California High-Speed Rail Authority Releases 2019 Sustainability Report
The annual report covers the Authority’s sustainability activities from 1 January to 31 December 2018, and details the contributions of the California high-speed rail project toward the State of California’s social equity, environmental and economic development objectives.
Conceptual rendering of a typical high-speed rail segment in the Central Valley near Corcoran / Credit: hsr.ca.gov
The California High-Speed Rail Authority (Authority) has released its 2019 Sustainability Report: Energizing Economic Revitalization.
California’s high-speed rail project received five stars and is one of the top ranked sustainable rail infrastructure projects in North America, as evaluated by the GRESB Infrastructure Assessment – the leading benchmark for environmental, social and governance policies, practices, and performance of real estate and infrastructure investments around the world.
The Authority’s Chief Executive Officer, Brian Kelly, said: “As our 2019 Sustainability Report makes clear, the Authority is committed to sustainable mobility, sustainable economic growth, and sustainable construction and operation practices. From expanding job creation to cleaning the air, respecting natural resources and transforming communities to reduce sprawl, we demonstrate our commitment to sustainability every day in every way.”
The investments the Authority is making are vital for California’s goals addressing climate change and developing clean energy while transitioning to a low-carbon economy. The Authority is contributing funding to regional and local rail systems in Northern and Southern California to give people a reason to forgo their cars, including:
- In Northern California, contributing $713 million to the Caltrain Modernization Program and electrifying the Caltrain corridor between San Francisco and San Jose
- In Southern California, contributing $389 million to regional and commuter rail connectivity projects being implemented by Caltrans, the Los Angeles County Metropolitan Transportation Authority, the San Diego Association of Governments and the Southern California Regional Rail Authority, among others.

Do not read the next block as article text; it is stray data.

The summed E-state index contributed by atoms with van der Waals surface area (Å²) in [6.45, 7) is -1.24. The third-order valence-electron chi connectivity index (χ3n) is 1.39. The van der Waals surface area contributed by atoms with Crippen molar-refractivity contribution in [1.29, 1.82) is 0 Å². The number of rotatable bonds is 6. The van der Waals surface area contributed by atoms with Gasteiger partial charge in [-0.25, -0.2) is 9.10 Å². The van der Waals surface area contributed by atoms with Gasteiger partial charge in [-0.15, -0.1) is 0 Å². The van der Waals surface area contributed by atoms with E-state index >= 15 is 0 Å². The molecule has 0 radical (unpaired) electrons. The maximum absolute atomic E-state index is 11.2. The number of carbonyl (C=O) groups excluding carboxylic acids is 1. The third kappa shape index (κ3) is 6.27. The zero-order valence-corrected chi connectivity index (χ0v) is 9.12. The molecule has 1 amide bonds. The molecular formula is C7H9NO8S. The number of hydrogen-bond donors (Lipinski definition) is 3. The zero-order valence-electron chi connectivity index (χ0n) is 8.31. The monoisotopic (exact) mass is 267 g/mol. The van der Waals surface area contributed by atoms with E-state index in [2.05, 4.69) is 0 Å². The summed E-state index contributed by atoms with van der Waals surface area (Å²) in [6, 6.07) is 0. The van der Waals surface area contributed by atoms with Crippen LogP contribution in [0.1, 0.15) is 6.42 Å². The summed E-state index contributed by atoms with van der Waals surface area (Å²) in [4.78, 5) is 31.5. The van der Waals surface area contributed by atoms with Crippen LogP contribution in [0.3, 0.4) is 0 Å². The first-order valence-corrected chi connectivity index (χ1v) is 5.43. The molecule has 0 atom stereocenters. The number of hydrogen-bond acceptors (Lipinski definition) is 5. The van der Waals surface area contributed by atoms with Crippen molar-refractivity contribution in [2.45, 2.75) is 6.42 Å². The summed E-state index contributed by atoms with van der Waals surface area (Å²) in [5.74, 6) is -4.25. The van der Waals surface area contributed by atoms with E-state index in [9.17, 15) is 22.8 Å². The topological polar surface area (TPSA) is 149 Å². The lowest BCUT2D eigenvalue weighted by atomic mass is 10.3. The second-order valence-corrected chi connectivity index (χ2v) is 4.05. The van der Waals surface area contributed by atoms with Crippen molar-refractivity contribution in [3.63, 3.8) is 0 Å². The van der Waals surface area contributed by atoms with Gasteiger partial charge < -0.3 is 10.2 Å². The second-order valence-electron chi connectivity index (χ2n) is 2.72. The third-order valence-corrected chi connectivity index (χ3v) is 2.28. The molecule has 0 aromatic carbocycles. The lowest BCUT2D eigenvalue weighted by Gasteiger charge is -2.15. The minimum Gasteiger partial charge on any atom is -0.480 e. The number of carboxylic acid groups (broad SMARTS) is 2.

The 2019 report, which was developed in accordance with the Global Reporting Initiative (GRI) Standards Core Option – the world’s leading and most widely adopted sustainability reporting framework – lists several additional sustainability milestones from 2018, including:
- Working with the California Farmland Conservancy Program to secure 273 deeded acres of agricultural land for conservation
- Working in partnership with cities along the alignment, including San Jose, Los Angeles, Bakersfield, Millbrae and Fresno, on city building at stations
- Preserving and restoring more than 2,600 acres of natural habitat
- Awarding grant funding to the California Urban Forests Council, leading to 1,200 trees planted in the Central Valley and 750 trees being planted in Southern California cities including Glendale, South Los Angeles, Paramount and Norwalk to help offset greenhouse gas emission
- Avoiding nearly 70,000 pounds of criteria air pollutants during construction, keeping harmful pollutants out of the Valley
- Continuing the progress on recycling construction materials, keeping more than 21,000 tonnes of material out of landfills
- Through mid-2018, through the project’s investment, creating approximately $7.6 billion in total economic activity across the state.
GRESB Infrastructure Director, Rick Walters, said: “It is great to see California’s High-Speed Rail Authority continuing to report to GRESB to benchmark its performance against similar infrastructure projects and assets, and against the entire GRESB dataset annually. This ongoing commitment to sustainability is affirmed further this year by California’s project moving back up into the top quintile and therefore receiving a five-star rating. The Authority’s track record on sustainability, as measured by GRESB, will surely position the asset well when it comes to attracting private sector investment in the future.”
Mary D. Nichols, California Air Resources Board Chair, said: “California’s high-speed rail has been planned carefully, and it is now a model for sustainable infrastructure practices, from ensuring only clean construction equipment to requiring the use of renewable energy.”